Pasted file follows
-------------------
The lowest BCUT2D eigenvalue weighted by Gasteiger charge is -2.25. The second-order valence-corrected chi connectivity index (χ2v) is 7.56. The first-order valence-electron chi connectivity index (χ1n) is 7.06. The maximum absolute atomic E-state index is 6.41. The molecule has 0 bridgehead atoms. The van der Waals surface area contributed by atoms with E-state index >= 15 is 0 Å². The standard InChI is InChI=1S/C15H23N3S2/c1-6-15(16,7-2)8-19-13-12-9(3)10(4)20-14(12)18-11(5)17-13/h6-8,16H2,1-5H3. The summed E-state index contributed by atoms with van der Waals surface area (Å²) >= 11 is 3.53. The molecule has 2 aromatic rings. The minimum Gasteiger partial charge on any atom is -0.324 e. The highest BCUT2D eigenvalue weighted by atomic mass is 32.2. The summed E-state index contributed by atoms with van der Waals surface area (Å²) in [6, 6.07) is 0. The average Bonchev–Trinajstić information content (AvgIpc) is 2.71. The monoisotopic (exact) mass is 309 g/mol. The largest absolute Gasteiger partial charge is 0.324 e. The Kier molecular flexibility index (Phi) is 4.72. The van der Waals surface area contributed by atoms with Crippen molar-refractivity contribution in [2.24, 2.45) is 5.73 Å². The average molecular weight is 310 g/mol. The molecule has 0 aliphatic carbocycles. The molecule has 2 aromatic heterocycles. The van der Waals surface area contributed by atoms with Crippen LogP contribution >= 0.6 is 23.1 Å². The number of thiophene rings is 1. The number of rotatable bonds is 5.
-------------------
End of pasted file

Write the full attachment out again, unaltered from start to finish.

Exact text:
The lowest BCUT2D eigenvalue weighted by Gasteiger charge is -2.25. The second-order valence-corrected chi connectivity index (χ2v) is 7.56. The first-order valence-electron chi connectivity index (χ1n) is 7.06. The maximum absolute atomic E-state index is 6.41. The molecule has 0 bridgehead atoms. The van der Waals surface area contributed by atoms with E-state index >= 15 is 0 Å². The standard InChI is InChI=1S/C15H23N3S2/c1-6-15(16,7-2)8-19-13-12-9(3)10(4)20-14(12)18-11(5)17-13/h6-8,16H2,1-5H3. The summed E-state index contributed by atoms with van der Waals surface area (Å²) >= 11 is 3.53. The molecule has 2 aromatic rings. The minimum Gasteiger partial charge on any atom is -0.324 e. The highest BCUT2D eigenvalue weighted by atomic mass is 32.2. The summed E-state index contributed by atoms with van der Waals surface area (Å²) in [6, 6.07) is 0. The average Bonchev–Trinajstić information content (AvgIpc) is 2.71. The monoisotopic (exact) mass is 309 g/mol. The largest absolute Gasteiger partial charge is 0.324 e. The Kier molecular flexibility index (Phi) is 4.72. The van der Waals surface area contributed by atoms with Crippen molar-refractivity contribution in [2.24, 2.45) is 5.73 Å². The average molecular weight is 310 g/mol. The molecule has 0 aliphatic carbocycles. The molecule has 2 aromatic heterocycles. The van der Waals surface area contributed by atoms with Crippen LogP contribution >= 0.6 is 23.1 Å². The number of thiophene rings is 1. The number of rotatable bonds is 5.